Incremental SCADA System Improvement

Oct. 13, 2014
An outline of steps to perform when upgrading a SCADA system

About the author: Joe Doherty is general manager of Optimation. Doherty can be reached at [email protected] or 603.589.7700.

Upgrading a SCADA system in a large water/wastewater treatment plant can be daunting. There are a lot of tanks, pumps and systems in a plant, and trying to upgrade it all in one stage can seem overwhelming.

Many of these plants’ control systems were installed in the 1980s and 1990s and slightly upgraded around 2000. Since then, modern technology has made great strides. Computers are faster, graphics  are better and no longer vector based, communication protocols—such as Ethernet—are faster, and there is less dependence on proprietary hardware.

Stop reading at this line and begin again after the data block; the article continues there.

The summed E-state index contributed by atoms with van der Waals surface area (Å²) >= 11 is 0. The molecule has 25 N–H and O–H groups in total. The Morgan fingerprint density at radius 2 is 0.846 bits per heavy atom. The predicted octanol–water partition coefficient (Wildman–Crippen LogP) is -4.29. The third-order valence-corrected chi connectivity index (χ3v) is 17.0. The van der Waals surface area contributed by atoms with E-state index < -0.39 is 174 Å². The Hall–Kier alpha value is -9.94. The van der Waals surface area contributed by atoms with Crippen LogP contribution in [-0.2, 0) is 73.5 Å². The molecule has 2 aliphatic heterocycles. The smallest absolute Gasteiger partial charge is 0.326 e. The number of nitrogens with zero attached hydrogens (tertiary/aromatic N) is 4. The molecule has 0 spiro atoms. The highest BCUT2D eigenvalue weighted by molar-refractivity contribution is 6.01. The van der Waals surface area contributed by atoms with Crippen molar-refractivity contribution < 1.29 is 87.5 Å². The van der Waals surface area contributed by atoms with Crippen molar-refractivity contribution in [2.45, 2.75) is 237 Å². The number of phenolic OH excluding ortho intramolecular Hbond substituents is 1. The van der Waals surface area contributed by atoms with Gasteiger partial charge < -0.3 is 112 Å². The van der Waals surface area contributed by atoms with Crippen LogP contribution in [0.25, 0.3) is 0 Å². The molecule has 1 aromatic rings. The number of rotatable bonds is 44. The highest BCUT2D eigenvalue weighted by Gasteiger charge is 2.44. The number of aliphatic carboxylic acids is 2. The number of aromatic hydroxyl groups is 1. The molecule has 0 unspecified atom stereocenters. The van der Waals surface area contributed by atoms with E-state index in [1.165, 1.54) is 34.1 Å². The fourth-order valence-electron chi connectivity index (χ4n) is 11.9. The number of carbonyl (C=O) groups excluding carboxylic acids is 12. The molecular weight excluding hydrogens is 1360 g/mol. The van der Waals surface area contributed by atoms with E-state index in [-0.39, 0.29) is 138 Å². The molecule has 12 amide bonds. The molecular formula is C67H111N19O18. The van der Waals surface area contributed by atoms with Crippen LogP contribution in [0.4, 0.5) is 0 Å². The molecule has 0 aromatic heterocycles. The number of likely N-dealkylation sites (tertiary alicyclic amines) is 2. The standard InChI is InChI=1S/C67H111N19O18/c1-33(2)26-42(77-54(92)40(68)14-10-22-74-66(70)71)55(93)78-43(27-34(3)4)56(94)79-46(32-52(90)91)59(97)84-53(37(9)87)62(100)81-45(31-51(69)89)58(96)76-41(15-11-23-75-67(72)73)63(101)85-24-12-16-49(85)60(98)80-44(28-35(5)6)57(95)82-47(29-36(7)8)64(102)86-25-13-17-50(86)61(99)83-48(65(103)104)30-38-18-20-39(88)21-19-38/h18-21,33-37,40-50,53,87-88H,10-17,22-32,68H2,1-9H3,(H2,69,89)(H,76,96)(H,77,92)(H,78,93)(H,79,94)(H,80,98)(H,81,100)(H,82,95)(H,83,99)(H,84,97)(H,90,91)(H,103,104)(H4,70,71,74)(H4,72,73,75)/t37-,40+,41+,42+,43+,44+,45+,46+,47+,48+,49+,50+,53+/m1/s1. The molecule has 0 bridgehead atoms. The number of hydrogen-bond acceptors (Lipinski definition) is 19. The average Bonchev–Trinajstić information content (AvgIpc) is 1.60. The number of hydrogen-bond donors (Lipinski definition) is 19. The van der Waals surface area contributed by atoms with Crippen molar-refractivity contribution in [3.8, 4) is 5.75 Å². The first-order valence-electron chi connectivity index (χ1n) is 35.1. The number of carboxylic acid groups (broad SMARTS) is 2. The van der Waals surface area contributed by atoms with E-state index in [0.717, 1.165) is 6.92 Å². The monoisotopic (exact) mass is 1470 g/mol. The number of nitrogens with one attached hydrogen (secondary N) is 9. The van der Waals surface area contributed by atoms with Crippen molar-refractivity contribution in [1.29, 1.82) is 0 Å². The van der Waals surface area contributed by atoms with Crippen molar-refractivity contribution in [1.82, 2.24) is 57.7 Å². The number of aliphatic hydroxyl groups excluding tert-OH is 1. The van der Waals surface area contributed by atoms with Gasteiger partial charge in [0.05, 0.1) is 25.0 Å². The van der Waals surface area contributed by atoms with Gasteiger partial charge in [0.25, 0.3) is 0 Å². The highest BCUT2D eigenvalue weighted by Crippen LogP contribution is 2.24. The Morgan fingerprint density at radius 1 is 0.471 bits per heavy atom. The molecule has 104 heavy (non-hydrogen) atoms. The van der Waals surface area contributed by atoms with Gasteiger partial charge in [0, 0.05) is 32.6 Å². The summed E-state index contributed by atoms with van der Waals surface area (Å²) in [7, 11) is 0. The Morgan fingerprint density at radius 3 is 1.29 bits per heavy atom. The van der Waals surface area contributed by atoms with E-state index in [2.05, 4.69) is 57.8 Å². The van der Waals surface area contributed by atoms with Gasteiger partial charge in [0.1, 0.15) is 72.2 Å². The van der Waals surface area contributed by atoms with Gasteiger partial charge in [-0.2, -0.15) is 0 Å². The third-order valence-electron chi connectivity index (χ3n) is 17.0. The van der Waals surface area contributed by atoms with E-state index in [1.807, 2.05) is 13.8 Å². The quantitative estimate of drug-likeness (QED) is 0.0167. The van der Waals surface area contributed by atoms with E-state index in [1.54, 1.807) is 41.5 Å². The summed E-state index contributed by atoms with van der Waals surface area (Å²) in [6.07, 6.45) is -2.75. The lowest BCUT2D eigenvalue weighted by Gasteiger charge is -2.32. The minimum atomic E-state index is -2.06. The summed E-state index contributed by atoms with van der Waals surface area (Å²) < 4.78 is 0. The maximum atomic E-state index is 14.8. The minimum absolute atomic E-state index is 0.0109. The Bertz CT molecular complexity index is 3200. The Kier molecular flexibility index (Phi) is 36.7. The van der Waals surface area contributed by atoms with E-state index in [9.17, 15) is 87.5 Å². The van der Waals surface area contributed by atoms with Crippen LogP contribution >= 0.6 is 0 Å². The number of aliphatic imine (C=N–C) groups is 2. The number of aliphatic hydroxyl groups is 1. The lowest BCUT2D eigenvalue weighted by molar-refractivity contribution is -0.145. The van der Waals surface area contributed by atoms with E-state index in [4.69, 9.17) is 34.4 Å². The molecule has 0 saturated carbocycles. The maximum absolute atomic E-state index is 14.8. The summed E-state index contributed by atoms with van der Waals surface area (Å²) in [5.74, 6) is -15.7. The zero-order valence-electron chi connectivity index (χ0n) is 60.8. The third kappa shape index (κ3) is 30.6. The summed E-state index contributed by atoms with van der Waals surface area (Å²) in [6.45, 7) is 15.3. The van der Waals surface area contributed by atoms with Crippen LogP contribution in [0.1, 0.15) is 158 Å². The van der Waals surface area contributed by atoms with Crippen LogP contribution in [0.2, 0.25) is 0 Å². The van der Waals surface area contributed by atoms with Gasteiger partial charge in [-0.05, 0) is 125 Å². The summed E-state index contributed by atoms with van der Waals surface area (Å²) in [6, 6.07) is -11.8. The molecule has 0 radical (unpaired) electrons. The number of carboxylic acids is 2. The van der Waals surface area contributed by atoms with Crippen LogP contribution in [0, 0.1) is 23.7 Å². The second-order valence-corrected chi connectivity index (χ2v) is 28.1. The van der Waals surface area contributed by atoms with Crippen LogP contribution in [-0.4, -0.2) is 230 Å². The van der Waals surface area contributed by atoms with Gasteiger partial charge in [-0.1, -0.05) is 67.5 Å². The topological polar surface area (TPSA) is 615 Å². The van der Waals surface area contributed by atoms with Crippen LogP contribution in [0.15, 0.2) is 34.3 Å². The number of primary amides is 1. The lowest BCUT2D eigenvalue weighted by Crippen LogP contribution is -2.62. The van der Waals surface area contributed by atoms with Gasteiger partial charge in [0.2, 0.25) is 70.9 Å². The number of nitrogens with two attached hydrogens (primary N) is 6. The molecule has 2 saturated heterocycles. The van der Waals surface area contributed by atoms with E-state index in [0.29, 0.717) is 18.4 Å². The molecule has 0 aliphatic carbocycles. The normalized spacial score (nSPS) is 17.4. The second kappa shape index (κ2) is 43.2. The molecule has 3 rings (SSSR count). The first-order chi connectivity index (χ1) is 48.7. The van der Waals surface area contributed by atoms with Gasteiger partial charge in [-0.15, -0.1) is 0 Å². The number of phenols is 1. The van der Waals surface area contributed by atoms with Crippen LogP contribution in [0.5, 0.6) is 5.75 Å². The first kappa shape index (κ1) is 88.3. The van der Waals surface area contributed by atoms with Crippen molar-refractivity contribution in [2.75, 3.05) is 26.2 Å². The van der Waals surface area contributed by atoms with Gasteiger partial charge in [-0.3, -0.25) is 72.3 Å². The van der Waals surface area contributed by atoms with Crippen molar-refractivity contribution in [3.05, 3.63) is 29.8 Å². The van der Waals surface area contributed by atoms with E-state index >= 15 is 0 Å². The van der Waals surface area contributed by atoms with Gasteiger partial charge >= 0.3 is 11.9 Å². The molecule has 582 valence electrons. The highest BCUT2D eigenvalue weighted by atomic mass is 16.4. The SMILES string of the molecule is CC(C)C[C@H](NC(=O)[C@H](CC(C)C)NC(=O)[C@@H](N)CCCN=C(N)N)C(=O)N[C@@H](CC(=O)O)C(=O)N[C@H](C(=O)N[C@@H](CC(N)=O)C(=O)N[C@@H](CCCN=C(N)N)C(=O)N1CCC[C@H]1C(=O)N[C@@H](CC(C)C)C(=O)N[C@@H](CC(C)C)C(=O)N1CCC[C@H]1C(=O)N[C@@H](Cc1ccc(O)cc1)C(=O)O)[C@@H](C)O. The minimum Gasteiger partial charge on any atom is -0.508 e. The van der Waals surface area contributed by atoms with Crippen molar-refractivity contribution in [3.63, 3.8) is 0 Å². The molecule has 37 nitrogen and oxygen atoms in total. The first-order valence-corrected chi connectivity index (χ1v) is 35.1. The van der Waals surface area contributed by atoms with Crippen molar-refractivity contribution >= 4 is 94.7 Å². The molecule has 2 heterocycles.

While the benefits to an upgrade are obvious, the decision to do it is not as straightforward. In addition to a large scope, an upgrade involves training operators, testing and debugging the system, and keeping the plant operational. One way to get around this is to perform the upgrades incrementally. Upgrading one control area at a time takes longer, but minimizes risks and allows operators to gradually become familiar with the new graphics, alarm screens and trends.

By the time the final process area has been converted, the benefits have been realized through removal of outdated and addition of improved information. Operators gain access to new information that they have been requesting but that could never seem to be implemented because of the system’s age.

Running in Parallel